Keywords: LASSO, Switzerland, Forecasting, Real-time data, MIDAS
    JEL: C22 C53
    Date: 2015–03
  12. By: Alberto Ohashi; Alexandre B Simas
    Abstract: In this work, we develop a novel principal component analysis (PCA) for semimartingales by introducing a suitable spectral analysis for the quadratic variation operator. Motivated by high-dimensional complex systems typically found in interest rate markets, we investigate correlation in high-dimensional high-frequency data generated by continuous semimartingales. In contrast to the traditional PCA methodology, the directions of large variations are not deterministic, but rather they are bounded variation adapted processes which maximize quadratic variation almost surely. This allows us to reduce dimensionality from high-dimensional semimartingale systems in terms of covariation rather than the usual covariance concept. The proposed methodology allows us to investigate space-time data driven by multi-dimensional latent semimartingale state processes. The theory is applied to discretely-observed stochastic PDEs which admit finite-dimensional realizations. In particular, we provide consistent estimators for finite-dimensional invariant manifolds for Heath-Jarrow-Morton models. More importantly, components of the invariant manifold induced by volatility and drift dynamics are consistently estimated and identified.
    Date: 2015–03
  13. By: Toru Kitagawa; Aleksey Tetenov
    Abstract: One of the main objectives of empirical analysis of experiments and quasi-experiments is to inform policy decisions that determine the allocation of treatments to individuals with different observable covariates. We propose the Empirical Welfare Maximization (EWM) method, which estimates a treatment assignment policy by maximizing the sample analog of average social welfare over a class of candidate treatment policies. The EWM approach is attractive in terms of both statistical performance and practical implementation in realistic settings of policy design. Common features of these settings include: (i) feasible treatment assignment rules are constrained exogenously for ethical, legislative, or political reasons, (ii) a policy maker wants a simple treatment assignment rule based on one or more eligibility scores in order to reduce the dimensionality of individual observable characteristics, and/or (iii) the proportion of individuals who can receive the treatment is a priori limited due to a budget or a capacity constraint. We show that when the propensity score is known, the average social welfare attained by EWM rules converges at least at n^(-1/2) rate to the maximum obtainable welfare uniformly over a minimally constrained class of data distributions, and this uniform convergence rate is minimax optimal. In comparison with this benchmark rate, we examine how the uniform convergence rate of the average welfare improves or deteriorates depending on the richness of the class of candidate decision rules, the distribution of conditional treatment effects, and the lack of knowledge of the propensity score. We provide an asymptotically valid inference procedure for the population welfare gain obtained by exercising the EWM rule. We offer easily implementable algorithms for computing the EWM rule and an application using experimental data from the National JTPA Study.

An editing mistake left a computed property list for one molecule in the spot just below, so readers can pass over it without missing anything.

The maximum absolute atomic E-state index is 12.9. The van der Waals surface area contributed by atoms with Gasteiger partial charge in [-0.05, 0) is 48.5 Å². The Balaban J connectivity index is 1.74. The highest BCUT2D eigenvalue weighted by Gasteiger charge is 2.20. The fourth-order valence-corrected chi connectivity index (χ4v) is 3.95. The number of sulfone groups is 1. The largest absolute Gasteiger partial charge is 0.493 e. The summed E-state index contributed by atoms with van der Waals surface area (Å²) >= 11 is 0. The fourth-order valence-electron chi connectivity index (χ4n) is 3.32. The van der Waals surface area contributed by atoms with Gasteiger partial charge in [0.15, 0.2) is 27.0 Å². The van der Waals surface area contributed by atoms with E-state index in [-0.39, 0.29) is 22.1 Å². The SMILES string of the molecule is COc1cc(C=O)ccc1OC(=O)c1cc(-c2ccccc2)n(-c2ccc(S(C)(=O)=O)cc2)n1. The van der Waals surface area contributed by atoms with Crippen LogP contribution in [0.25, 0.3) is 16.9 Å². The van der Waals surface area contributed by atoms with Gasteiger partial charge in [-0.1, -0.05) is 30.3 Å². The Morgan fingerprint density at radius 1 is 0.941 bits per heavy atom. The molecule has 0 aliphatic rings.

Keywords: randomized experiments, statistical treatment rules, minimax rate optimality, VC-dimension.
    JEL: C21 C44 C14
    Date: 2015
  14. By: Roberto Cominetti; Juan Diaz; Jorge Rivera
    Date: 2014–11

This nep-ecm issue is ©2015 by Sune Karlsson. It is provided as is without any express or implied warranty. It may be freely redistributed in whole or in part for any purpose. If distributed in part, please include this notice.